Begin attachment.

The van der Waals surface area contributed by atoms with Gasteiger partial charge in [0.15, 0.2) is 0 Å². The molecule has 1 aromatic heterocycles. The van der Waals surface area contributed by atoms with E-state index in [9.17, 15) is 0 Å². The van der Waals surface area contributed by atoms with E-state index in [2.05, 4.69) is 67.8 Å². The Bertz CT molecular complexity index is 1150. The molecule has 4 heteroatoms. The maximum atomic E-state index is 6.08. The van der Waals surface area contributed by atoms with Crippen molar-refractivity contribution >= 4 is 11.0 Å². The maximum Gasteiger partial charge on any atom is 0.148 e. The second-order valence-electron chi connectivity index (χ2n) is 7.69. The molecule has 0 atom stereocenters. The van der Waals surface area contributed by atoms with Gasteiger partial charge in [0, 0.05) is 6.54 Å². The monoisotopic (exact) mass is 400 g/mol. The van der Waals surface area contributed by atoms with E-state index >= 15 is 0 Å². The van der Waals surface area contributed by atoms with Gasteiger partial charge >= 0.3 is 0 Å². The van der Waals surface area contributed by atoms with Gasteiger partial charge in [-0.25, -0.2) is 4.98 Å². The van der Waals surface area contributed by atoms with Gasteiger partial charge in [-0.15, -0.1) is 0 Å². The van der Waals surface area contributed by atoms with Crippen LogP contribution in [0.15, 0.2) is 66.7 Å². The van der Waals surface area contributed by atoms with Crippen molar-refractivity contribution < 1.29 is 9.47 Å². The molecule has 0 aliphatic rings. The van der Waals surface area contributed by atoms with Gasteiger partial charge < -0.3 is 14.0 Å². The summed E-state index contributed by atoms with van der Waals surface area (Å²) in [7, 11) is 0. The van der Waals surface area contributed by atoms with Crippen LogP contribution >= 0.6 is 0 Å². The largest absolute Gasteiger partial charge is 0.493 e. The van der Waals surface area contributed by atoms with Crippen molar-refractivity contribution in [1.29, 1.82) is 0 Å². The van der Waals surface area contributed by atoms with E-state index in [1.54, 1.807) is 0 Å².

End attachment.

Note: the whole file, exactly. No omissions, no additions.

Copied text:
The van der Waals surface area contributed by atoms with Gasteiger partial charge in [0.15, 0.2) is 0 Å². The molecule has 1 aromatic heterocycles. The van der Waals surface area contributed by atoms with E-state index in [9.17, 15) is 0 Å². The van der Waals surface area contributed by atoms with E-state index in [2.05, 4.69) is 67.8 Å². The Bertz CT molecular complexity index is 1150. The molecule has 4 heteroatoms. The maximum atomic E-state index is 6.08. The van der Waals surface area contributed by atoms with Crippen molar-refractivity contribution >= 4 is 11.0 Å². The maximum Gasteiger partial charge on any atom is 0.148 e. The second-order valence-electron chi connectivity index (χ2n) is 7.69. The molecule has 0 atom stereocenters. The van der Waals surface area contributed by atoms with Gasteiger partial charge in [0, 0.05) is 6.54 Å². The monoisotopic (exact) mass is 400 g/mol. The van der Waals surface area contributed by atoms with E-state index >= 15 is 0 Å². The van der Waals surface area contributed by atoms with Gasteiger partial charge >= 0.3 is 0 Å². The van der Waals surface area contributed by atoms with Gasteiger partial charge in [-0.25, -0.2) is 4.98 Å². The van der Waals surface area contributed by atoms with Gasteiger partial charge in [-0.15, -0.1) is 0 Å². The van der Waals surface area contributed by atoms with Crippen LogP contribution in [0.15, 0.2) is 66.7 Å². The van der Waals surface area contributed by atoms with Crippen molar-refractivity contribution < 1.29 is 9.47 Å². The molecule has 0 aliphatic rings. The van der Waals surface area contributed by atoms with Gasteiger partial charge < -0.3 is 14.0 Å². The summed E-state index contributed by atoms with van der Waals surface area (Å²) in [7, 11) is 0. The van der Waals surface area contributed by atoms with Crippen LogP contribution >= 0.6 is 0 Å². The largest absolute Gasteiger partial charge is 0.493 e. The van der Waals surface area contributed by atoms with Crippen molar-refractivity contribution in [1.29, 1.82) is 0 Å². The van der Waals surface area contributed by atoms with E-state index in [1.54, 1.807) is 0 Å².